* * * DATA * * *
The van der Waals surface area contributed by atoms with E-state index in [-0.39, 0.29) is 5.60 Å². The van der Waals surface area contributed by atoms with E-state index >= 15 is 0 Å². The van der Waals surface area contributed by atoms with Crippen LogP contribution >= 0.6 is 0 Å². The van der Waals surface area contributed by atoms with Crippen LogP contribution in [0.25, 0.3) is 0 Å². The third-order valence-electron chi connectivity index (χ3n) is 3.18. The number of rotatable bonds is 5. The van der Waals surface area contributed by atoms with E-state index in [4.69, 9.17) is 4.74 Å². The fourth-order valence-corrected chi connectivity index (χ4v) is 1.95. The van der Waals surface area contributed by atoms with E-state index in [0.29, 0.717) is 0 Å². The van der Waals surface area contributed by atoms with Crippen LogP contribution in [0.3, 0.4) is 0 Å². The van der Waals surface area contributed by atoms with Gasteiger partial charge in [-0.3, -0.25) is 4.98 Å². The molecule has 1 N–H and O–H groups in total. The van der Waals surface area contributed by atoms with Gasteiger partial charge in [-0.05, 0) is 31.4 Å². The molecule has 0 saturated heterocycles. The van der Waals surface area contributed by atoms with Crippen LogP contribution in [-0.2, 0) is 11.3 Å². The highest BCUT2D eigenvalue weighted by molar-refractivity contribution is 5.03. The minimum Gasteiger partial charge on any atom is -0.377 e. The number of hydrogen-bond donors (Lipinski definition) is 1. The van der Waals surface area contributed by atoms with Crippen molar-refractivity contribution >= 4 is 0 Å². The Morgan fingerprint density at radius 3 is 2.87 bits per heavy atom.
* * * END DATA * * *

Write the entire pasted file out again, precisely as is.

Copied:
The van der Waals surface area contributed by atoms with E-state index in [-0.39, 0.29) is 5.60 Å². The van der Waals surface area contributed by atoms with E-state index >= 15 is 0 Å². The van der Waals surface area contributed by atoms with Crippen LogP contribution >= 0.6 is 0 Å². The van der Waals surface area contributed by atoms with Crippen LogP contribution in [0.25, 0.3) is 0 Å². The third-order valence-electron chi connectivity index (χ3n) is 3.18. The number of rotatable bonds is 5. The van der Waals surface area contributed by atoms with E-state index in [4.69, 9.17) is 4.74 Å². The fourth-order valence-corrected chi connectivity index (χ4v) is 1.95. The van der Waals surface area contributed by atoms with E-state index in [0.29, 0.717) is 0 Å². The van der Waals surface area contributed by atoms with Crippen LogP contribution in [0.3, 0.4) is 0 Å². The van der Waals surface area contributed by atoms with Gasteiger partial charge in [-0.3, -0.25) is 4.98 Å². The molecule has 1 N–H and O–H groups in total. The van der Waals surface area contributed by atoms with Gasteiger partial charge in [-0.05, 0) is 31.4 Å². The molecule has 0 saturated heterocycles. The van der Waals surface area contributed by atoms with Crippen LogP contribution in [-0.2, 0) is 11.3 Å². The highest BCUT2D eigenvalue weighted by molar-refractivity contribution is 5.03. The minimum Gasteiger partial charge on any atom is -0.377 e. The number of hydrogen-bond donors (Lipinski definition) is 1. The van der Waals surface area contributed by atoms with Crippen molar-refractivity contribution >= 4 is 0 Å². The Morgan fingerprint density at radius 3 is 2.87 bits per heavy atom.